Ethics: A Very Short Introduction
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Our self-image as moral, well-behaved creatures is dogged by scepticism, relativism, hypocrisy, and nihilism, by the fear that in a Godless world science has unmasked us as creatures fated by our genes to be selfish and tribalistic, or competitive and aggressive. In this clear introduction to ethics Simon Blackburn tackles the major moral questions surrounding birth, death, happiness, desire and freedom, showing us how we should think about the meaning of life, and how we should mistrust the soundbite-sized absolutes that often dominate moral debates.
About the Series: Combining authority with wit, accessibility, and style, Very Short Introductions offer an introduction to some of life's most interesting topics. Written by experts for the newcomer, they demonstrate the finest contemporary thinking about the central problems and issues in hundreds of key topics, from philosophy to Freud, quantum theory to Islam.
‘signatures’ written by God into natural ven threats t features, so that, for example, the shape of plants might indicate what they would cure. It also meant uncovering the hidden meanings behind the analogies, parables, and apparently o ethics unbelievable historical reports of Scripture. In its modern application, to the hermeneutic eye things may be similarly far from what they seem. So we get the view that pacifism conceals aggression, or a desire to help masks a desire for power, or
that extra time. So of course that is preferable to the shorter span. We can mourn what we will never do. Equally, the death of a child is a more moving event than that of an adult, because of all that the child never enjoyed and never did. There is something mock-heroic about the stance that death is not an evil. If it is not an evil, then there seems to be a corollary, which is 61 that there is nothing especially bad about killing; or, if there is something bad about killing, it is because it
pressure to speed things up. Myself, I cannot see this argument as very powerful. Relatives and providers can indeed pressure the elderly and powerless to do all kinds of things they don’t want to do. But the belief that those closest to you would be relieved if you died is a terrible misfortune anyhow, whether or not there is the option of complying. The evil seems small and controllable, compared with the painless termination of many of the worst kinds of dying. As is often pointed out, in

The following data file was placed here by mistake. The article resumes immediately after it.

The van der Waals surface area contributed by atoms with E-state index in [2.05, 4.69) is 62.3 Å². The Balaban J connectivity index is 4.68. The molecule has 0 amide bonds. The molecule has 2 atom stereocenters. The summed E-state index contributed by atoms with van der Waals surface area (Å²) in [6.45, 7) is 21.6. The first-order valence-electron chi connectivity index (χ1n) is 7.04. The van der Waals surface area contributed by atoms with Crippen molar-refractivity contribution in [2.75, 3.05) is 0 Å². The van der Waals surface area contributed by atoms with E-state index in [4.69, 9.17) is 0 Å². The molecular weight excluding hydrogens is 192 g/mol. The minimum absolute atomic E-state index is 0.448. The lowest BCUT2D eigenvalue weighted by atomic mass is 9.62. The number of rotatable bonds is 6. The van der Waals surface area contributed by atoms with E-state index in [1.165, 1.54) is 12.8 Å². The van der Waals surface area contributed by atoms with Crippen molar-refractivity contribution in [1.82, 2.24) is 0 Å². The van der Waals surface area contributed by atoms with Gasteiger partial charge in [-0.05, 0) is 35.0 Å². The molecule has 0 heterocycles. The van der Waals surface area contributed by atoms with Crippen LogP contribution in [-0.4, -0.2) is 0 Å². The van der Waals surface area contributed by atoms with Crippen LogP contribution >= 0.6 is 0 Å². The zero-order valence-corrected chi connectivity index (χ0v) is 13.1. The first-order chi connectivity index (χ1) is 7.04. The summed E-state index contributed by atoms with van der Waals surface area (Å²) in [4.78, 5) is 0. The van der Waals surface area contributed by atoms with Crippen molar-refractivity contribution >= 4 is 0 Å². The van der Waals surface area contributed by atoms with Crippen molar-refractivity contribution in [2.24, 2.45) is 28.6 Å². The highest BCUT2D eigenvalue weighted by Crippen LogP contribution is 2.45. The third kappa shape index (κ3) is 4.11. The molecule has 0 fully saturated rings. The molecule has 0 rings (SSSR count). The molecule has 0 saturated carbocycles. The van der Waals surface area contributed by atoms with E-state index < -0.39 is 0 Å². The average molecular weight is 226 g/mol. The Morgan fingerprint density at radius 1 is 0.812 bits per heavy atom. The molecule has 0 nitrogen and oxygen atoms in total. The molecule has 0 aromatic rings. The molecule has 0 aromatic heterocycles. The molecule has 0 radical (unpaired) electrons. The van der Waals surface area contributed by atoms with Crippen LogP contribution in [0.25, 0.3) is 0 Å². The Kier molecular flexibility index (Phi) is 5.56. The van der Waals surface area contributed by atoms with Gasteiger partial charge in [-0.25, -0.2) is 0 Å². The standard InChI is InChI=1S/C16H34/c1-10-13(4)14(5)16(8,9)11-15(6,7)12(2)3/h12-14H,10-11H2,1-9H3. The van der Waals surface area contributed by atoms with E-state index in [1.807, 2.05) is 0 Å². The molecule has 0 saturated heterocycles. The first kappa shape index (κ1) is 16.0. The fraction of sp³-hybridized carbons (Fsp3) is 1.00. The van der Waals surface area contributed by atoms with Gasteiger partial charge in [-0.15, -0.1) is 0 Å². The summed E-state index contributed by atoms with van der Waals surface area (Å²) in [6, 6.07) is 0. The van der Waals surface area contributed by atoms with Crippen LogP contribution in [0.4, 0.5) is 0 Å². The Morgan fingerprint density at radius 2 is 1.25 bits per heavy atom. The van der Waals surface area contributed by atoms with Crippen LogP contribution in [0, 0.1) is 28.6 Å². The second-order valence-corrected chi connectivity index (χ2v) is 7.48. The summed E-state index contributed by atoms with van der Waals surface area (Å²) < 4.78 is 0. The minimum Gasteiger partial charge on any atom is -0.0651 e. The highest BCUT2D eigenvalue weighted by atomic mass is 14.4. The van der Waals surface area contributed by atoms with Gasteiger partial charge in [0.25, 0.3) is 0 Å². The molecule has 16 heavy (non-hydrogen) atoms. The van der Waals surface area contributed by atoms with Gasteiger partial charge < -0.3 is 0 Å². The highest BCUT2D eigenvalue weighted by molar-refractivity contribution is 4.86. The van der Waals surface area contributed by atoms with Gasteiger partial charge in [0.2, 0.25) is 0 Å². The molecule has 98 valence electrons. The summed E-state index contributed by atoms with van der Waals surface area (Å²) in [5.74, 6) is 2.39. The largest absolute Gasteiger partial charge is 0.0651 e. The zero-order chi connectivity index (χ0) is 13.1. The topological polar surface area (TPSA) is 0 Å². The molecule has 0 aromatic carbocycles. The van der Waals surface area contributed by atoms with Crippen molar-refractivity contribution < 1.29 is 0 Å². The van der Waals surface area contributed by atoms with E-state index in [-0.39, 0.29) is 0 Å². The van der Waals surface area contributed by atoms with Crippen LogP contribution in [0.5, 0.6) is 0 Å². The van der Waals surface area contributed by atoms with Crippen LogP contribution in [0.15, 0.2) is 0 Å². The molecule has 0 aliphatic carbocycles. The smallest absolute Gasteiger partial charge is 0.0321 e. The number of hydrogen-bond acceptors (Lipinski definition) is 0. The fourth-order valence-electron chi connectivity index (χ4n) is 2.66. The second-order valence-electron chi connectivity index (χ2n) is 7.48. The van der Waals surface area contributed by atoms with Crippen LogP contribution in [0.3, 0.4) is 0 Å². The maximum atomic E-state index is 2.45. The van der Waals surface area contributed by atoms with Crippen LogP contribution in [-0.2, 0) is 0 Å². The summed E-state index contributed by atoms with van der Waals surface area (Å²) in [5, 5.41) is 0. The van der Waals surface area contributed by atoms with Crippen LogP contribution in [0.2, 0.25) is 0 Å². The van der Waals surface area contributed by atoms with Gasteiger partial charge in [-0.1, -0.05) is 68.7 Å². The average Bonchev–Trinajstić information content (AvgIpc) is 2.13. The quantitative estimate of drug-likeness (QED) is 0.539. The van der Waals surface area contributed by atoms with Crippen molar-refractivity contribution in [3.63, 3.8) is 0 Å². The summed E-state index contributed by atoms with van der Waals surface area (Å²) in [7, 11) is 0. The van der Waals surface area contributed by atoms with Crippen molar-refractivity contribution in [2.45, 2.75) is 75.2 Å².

marriage, during marriage and at its dissolution. Marriage shall be entered into only with the free and full consent of the intending spouses. The family is the natural and fundamental group unit of society and is entitled to protection by society and the State. Article 17 Everyone has the right to own property alone as well as in association with others. No one shall be arbitrarily deprived of his property. Appen dix Article 18 Everyone has the right to freedom of thought, conscience
horrendous punishments and delicious rewards in their gifts. That doesn’t make them good. Furthermore, to obey their commandments just because of their power would be servile and self-interested. Suppose, for instance, I am minded to do something bad, such as to betray someone’s trust. It isn’t good enough if I think: ‘Well, let me see, the gains are such-and-such, but now I have to factor in the chance of Se God hitting me hard if I do it. On the other hand, God is forgiving ven threats t and